Orica forestalls chemical controversy
ORICA chairman Peter Duncan has insisted that no risk is acceptable to people living near the chemical company's Port Botany plant in New South Wales.
Recent independent tests found traces of arsenic, lead and mercury in the soil outside the plant.
Mr Duncan said Orica supported the NSW government's new independent review of emissions from the plant.
"I want to state very clearly to shareholders that we support the process established by the NSW government. I believe [Orica] can earn the confidence of the community and all our stakeholders," Mr Duncan told shareholders at Orica's annual meeting on Thursday in Melbourne.
Fairfax Media recently reported that independent soil testing by a mercury expert, Andrew Helps, found dangerous levels of arsenic, lead and mercury on a nature strip between Orica's Port Botany plant and a large residential area.
The Environmental Protection Agency plans to conduct an independent review, in consultation with NSW Health, on all information about historical mercury emissions at Botany.
Botany Bay mother Chantal Snell travelled to the meeting to deliver a petition containing nearly 8500 signatures to Orica demanding independent testing of mercury levels around the Port Botany site.
Speaking outside Orica's AGM, Ms Snell told reporters that she and others wanted independent off-site testing of mercury levels and not just a review of historical data on mercury emissions from the site.
"We are concerned, we are frightened for our health, frightened for our kids' health and frightened that we may be unwittingly putting them at risk," Ms Snell said.
Managers have told Fairfax Media that Orica's PVC and vinyl chloride plant used mercury-filled relief valves, which spurted mercury out of the side of the building when pressure inside vents became too high.
Mr Duncan told shareholders that Orica had spent "in the region of $200 million" on remediation projects to tackle legacy issues at the plant.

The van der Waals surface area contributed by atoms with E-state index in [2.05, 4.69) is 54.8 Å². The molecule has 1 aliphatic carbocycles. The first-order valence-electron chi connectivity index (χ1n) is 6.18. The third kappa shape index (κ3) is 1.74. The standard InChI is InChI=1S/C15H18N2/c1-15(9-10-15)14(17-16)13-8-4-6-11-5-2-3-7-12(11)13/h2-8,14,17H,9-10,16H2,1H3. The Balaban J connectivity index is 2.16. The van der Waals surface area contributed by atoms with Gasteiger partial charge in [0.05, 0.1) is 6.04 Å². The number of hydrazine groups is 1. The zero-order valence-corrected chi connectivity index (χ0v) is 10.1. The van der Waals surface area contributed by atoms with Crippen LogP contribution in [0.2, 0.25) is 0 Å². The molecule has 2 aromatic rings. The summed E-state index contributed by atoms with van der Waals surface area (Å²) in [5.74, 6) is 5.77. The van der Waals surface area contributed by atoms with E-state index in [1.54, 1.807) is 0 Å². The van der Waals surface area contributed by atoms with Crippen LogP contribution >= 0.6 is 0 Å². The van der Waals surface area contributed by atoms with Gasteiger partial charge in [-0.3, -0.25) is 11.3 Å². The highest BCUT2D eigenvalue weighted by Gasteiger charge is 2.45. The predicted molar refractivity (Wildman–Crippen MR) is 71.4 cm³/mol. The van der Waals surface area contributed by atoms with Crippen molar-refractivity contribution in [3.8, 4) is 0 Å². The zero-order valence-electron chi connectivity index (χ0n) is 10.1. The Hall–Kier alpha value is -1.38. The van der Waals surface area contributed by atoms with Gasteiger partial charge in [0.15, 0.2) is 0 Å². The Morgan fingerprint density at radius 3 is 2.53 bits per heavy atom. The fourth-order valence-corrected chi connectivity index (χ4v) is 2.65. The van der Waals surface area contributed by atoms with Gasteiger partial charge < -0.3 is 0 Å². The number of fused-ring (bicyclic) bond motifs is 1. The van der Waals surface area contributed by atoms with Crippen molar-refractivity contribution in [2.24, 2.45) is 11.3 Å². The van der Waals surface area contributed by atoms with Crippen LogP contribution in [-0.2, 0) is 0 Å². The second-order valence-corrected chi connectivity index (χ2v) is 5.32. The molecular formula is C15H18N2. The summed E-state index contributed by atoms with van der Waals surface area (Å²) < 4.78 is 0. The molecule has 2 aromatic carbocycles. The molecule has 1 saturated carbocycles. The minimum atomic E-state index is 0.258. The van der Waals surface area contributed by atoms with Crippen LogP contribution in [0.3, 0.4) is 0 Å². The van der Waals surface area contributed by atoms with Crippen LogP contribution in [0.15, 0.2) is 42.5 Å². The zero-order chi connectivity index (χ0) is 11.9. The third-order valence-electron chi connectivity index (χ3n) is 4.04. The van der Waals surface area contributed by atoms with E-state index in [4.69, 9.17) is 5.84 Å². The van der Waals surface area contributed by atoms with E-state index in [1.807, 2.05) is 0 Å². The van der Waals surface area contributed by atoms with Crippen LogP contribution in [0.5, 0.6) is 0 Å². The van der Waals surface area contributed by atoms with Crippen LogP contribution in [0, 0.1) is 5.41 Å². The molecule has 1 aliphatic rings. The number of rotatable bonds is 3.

"These are unfortunately an inheritance. I think it is going to be quite a number of years before we can say that they are completely eliminated," he said.
In recognition of greater public demand for a socially responsible business practice, the company has also lifted its social responsibility weighting of chief executive Ian Smith's bonus payment to 25 per cent, from 10 per cent previously.
Mr Duncan said the past 12 months was "not a stellar year" for the company partly because of the flow-on impacts of problems at Kooragang Island outside Newcastle during 2011 and partly because of the external economic environment.
The company was forced to undertake major works at its ammonium nitrate plant at Koorangang Island. The site has been the scene of a series of serious mishaps, including the leaking of hexavalent chromium and ammonia over a nearby residential area.
"Whilst we have made physical changes to the plant, we are also working to re-establish our relationship of trust with the community," Mr Duncan said.
Orica's year-to-September net profit fell to $423.8 million, from $663.4 million, following a surprise $247 million write-off against its Minova unit.
Mr Duncan noted the company's performance in 2012 had been set against both a "difficult market environment" and a significant reorientation of the business.
The focus for investors was Orica's mining services division, amid caution over the effect of slowing global demand which, in the US, has been compounded by low gas prices resulting from a switch away from coal as an energy source, in favour of gas.